Ohio budget

Gov. DeWine vetoes price transparency provisions in new budget

In signing the state's biennial budget Thursday morning, DeWine also issued 25 line-item vetoes, most of which were health-care related (Source: “Ohio Gov. Mike DeWine signs state budget bill; nixes ‘price transparency’ measures,” Cleveland Plain Dealer, July 18, 2019).

Among the items he nixed were “price transparency” measures requiring hospitals to provide patients with billing estimates in advance, and “surprise billing” language that required insurers to reimburse out-of-network medical services when performed at an in-network facility.

State lawmakers have pursued these types of reforms for years over objections from state hospitals and other health-care providers.

In his veto message, DeWine wrote he supports the idea of making medical billing more transparent, but said the measures were potentially duplicative of those happening at the federal level.


DeWine calls for raising legal age to buy tobacco to 21

Ohio would become the latest state to increase the legal age to buy cigarettes under Gov. Mike DeWine’s proposed two-year operating budget (Source: “DeWine calls for raising Ohio’s legal age to buy cigarettes to 21,” Columbus Dispatch, March 15, 2019).

DeWine wants to increase the threshold from 18 to 21 for all tobacco products in Ohio, including vaping and e-cigarette products.

“We know statistically that if we can get someone to 21 and they’re not smoking, the odds are very great that they’re not going to smoke,” DeWine said.

“Our smoking rates in Ohio are driving a lot of our Medicaid costs. They are harming families. Second-hand smoke is harming people. This is a public health issue.”

Seven states have raised the legal age to purchase tobacco to 21, as have about 450 local governments.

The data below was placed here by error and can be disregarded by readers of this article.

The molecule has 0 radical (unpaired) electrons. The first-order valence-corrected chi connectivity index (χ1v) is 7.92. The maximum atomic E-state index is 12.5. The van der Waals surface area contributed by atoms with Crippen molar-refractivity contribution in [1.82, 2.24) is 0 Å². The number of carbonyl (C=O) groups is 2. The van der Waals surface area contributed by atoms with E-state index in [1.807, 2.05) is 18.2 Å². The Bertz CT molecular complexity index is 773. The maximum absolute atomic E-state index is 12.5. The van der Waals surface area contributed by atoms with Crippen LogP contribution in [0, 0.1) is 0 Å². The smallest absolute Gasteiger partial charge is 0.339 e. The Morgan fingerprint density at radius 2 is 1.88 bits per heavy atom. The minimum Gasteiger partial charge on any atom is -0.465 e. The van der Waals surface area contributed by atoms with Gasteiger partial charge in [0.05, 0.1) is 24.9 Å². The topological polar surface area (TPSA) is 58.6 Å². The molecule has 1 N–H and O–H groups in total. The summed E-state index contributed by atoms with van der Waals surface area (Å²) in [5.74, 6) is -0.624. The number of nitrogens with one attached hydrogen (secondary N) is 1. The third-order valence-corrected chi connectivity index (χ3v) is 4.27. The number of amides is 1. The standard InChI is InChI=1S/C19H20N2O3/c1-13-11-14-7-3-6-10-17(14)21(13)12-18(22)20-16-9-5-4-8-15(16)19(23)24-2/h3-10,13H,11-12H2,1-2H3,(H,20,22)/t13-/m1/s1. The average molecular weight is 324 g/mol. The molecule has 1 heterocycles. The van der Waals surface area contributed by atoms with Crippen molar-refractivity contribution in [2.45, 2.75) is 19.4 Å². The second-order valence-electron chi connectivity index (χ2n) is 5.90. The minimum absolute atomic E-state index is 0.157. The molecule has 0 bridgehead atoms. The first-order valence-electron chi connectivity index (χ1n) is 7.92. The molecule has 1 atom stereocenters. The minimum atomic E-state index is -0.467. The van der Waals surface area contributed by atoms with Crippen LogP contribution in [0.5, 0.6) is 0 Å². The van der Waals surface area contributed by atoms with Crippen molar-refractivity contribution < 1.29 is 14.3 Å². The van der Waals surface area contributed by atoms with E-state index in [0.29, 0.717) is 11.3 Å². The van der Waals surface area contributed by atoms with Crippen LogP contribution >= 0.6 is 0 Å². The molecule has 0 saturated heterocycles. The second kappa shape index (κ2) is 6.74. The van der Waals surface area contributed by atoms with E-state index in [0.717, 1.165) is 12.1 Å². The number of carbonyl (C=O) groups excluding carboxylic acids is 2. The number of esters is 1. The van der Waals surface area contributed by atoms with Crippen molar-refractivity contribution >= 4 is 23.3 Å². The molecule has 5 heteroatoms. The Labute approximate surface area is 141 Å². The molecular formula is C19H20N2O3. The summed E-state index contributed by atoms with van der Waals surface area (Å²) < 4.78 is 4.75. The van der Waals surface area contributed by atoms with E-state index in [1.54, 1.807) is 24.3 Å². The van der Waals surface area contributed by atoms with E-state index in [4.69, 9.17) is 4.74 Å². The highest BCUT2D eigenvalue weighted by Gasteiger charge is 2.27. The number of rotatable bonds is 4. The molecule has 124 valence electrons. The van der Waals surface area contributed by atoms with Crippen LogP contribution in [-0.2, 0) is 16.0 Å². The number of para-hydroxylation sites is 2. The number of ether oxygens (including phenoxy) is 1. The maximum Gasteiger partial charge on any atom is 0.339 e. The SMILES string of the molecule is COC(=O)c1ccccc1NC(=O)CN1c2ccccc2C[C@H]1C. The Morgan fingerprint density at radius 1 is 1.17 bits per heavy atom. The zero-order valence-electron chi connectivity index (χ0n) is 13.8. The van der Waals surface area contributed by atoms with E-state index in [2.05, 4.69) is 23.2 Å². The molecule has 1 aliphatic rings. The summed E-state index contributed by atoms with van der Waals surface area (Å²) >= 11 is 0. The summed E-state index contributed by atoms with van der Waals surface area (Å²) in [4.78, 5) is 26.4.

DeWine calls for rebid of Medicaid managed care contracts

Gov. Mike DeWine announced this week plans to rebid the state’s contracts with private health insurance companies that manage billions of dollars of Medicaid benefits (Source: “Ohio to rebid costly private Medicaid contracts,” Dayton Daily News, Feb. 5, 2019).

DeWine last week ordered the Ohio Department of Medicaid to rebid its managed care contracts. There are no details yet on what changes could be coming, but rebidding the contract lets state officials look for cost savings and explore ways to improve health care by tying payments to quality outcomes.

“The goal is to obviously save taxpayers’ dollars and try to get a better deal for the state of Ohio,” said Dan Tierney, spokesman for DeWine.


DeWine unveils plan to triple maternal home-visiting program

During a news conference on Tuesday at Nationwide Children’s Hospital in Columbus, Gov. Mike DeWine announced the creation of an advisory panel to look into how to expand home-visitation programs to help combat Ohio’s high infant mortality rate (Source: “Gov. Mike DeWine looks to help new mothers by boosting funding for home-visitation program,” Cleveland Plain Dealer, Jan. 15, 2019)

Right now, about 4,000 Ohio families participate in home-visiting programs, which are paid for annually by $19.6 million in state funds and $8.6 million in federal dollars, according to Sandy Oxley of the Ohio Department of Health. DeWine said he’s looking to at least triple the number of families served by the program, noting that about 100,000 Ohio families are eligible.